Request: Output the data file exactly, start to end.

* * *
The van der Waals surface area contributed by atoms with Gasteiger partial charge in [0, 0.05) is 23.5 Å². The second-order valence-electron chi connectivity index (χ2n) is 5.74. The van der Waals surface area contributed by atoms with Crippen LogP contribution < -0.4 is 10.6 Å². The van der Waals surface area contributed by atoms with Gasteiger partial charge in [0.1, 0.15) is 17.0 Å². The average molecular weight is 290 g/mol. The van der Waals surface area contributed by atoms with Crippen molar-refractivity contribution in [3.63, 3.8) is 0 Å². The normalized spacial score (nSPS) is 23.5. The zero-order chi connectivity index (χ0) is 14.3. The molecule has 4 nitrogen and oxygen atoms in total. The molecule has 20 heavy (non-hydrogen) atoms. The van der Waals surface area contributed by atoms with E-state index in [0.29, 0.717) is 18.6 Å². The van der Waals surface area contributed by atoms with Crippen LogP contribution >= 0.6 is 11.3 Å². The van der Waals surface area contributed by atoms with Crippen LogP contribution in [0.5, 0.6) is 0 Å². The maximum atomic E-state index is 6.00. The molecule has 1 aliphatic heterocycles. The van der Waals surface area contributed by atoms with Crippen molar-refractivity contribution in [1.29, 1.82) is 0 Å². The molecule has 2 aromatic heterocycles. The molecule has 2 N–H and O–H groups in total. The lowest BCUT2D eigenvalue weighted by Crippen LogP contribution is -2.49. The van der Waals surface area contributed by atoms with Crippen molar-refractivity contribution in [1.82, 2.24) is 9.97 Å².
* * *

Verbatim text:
The van der Waals surface area contributed by atoms with Gasteiger partial charge in [0, 0.05) is 23.5 Å². The second-order valence-electron chi connectivity index (χ2n) is 5.74. The van der Waals surface area contributed by atoms with Crippen LogP contribution < -0.4 is 10.6 Å². The van der Waals surface area contributed by atoms with Gasteiger partial charge in [0.1, 0.15) is 17.0 Å². The average molecular weight is 290 g/mol. The van der Waals surface area contributed by atoms with Crippen molar-refractivity contribution in [3.63, 3.8) is 0 Å². The normalized spacial score (nSPS) is 23.5. The zero-order chi connectivity index (χ0) is 14.3. The molecule has 4 nitrogen and oxygen atoms in total. The molecule has 20 heavy (non-hydrogen) atoms. The van der Waals surface area contributed by atoms with E-state index in [0.29, 0.717) is 18.6 Å². The van der Waals surface area contributed by atoms with Crippen LogP contribution >= 0.6 is 11.3 Å². The van der Waals surface area contributed by atoms with Crippen LogP contribution in [0.5, 0.6) is 0 Å². The maximum atomic E-state index is 6.00. The molecule has 1 aliphatic heterocycles. The van der Waals surface area contributed by atoms with Crippen molar-refractivity contribution in [1.29, 1.82) is 0 Å². The molecule has 2 aromatic heterocycles. The molecule has 2 N–H and O–H groups in total. The lowest BCUT2D eigenvalue weighted by Crippen LogP contribution is -2.49. The van der Waals surface area contributed by atoms with Crippen molar-refractivity contribution in [1.82, 2.24) is 9.97 Å².